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I've recently been quite shocked to learn that in the US there is a serious amount of election fraud - at least in the presidential elections. Are there any numbers on the magnitude of this?

I am deliberately not limiting this question to specific types of fraud, since there is quite a number of them, and I would be grateful to know about at least semi-serious calculations to estimate their effect, whether individually or all together. Examples are as follows.

  • There is the design problem that it is completely unimportant whether 51% or 100% of the voters of a state vote for a candidate. I am aware that it is quite debatable to call this "fraud", but I am inclined to include this since it contradicts the equality of all votes as demanded by the human rights charta.
  • Perhaps the worst problem: the introduction of loads of intransparent voting computers. These are often manufactured by Republican controlled companies, and there is not much of a chance of noticing flipping or miscounting votes. It is hard to verify those (but should not be!), but there are hints that there is something seriously wrong. The "red shift" - a statistically highly significant discrepancy between the official election results and polls done on the exit of the voting place - could prove this, but such polls are partially deliberately blocked or performed by the media without reliable disclosure if the results. (See also this question.)

There are also some troublesome things that do have an influence on the outcome, but cannot exactly be called fraud unless you somehow manage to prove malicious intent. The magnitude of their effect would be very interesting, nevertheless.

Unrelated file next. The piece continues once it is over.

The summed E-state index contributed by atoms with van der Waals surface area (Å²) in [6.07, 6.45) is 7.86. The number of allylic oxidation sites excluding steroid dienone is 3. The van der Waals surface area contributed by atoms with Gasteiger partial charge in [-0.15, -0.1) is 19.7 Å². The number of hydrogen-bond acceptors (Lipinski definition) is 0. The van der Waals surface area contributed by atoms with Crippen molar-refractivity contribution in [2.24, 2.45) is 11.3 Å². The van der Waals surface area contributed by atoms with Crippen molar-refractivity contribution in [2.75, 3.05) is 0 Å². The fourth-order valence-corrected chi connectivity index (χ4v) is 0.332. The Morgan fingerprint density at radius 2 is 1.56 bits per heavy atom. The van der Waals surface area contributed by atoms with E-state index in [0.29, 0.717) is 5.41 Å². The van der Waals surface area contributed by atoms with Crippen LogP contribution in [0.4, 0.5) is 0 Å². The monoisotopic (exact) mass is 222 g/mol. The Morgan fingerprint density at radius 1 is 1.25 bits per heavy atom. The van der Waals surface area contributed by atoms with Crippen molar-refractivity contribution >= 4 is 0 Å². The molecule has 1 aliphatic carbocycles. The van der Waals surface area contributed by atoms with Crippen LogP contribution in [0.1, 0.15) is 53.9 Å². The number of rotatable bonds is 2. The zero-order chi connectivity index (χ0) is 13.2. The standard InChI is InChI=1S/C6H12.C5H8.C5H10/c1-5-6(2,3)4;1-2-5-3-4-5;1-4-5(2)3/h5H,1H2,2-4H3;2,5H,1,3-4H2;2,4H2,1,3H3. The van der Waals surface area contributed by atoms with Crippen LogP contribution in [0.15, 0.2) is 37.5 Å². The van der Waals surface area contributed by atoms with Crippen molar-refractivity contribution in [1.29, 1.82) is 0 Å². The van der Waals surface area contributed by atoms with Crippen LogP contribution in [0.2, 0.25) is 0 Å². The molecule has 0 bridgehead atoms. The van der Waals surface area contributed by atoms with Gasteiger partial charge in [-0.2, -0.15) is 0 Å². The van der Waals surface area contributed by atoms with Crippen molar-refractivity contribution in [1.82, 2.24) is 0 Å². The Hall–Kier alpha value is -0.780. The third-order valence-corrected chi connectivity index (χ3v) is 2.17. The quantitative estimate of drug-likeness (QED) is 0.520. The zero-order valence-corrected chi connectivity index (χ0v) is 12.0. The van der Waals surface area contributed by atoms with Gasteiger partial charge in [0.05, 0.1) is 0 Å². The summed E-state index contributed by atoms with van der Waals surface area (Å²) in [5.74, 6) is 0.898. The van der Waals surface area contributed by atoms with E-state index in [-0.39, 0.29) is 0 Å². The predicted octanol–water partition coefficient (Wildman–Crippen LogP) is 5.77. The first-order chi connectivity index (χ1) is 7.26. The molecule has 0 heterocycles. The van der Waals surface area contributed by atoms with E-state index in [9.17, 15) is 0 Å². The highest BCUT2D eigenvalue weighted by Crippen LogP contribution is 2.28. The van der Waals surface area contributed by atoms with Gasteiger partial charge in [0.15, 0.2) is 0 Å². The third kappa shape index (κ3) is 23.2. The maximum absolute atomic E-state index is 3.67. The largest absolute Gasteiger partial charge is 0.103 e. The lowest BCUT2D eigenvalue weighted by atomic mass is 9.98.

• The voting is held on tuesday such that many poor people have problems attending. Similar effects might have the sometimes several hours long queues at voting booths in poorer districts.
  • Gerrymandering, Caging
  • sometimes loosing hundreds of thousands of absentee ballots
  • Super PACs that can intransparently spend unlimited money on political campaigns.

EDIT: This question was heavily edited to try to accomodate comments

closed as not constructive by user97, user4012, DJClayworth, Michael Mrozek, yannis Jan 30 '13 at 6:34

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    Excellent question, which would become even stronger if some of the sub-claims would be subjected to the scrutiny of Skeptics SE. – gerrit Jan 27 '13 at 20:52
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    I don't think there's any real data. Since ID's are not required and no real verification of votes exists, I believe the potential for fraud is enormous, but how much of it actually exists we'll never know because its not in the politicians' best interests. – user1413 Jan 27 '13 at 21:57
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    Well, you might want to remove the 51%-100% comment from the question. It isn't "fraud", it is just they way the system works (and everyone is aware, or should be). The republican manufactured voting machines is just conjecture, you have shown no evidence of miss counting/flipping. I think it would be best to focus on a single type of fraud, since all fraud is really broad. – user1873 Jan 28 '13 at 3:08
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    I happen to agree almost entirely with the opinions expressed above, but I'm voting to close because it's a fairly transparent attempt to dress a polemic up as a question. – user97 Jan 28 '13 at 13:37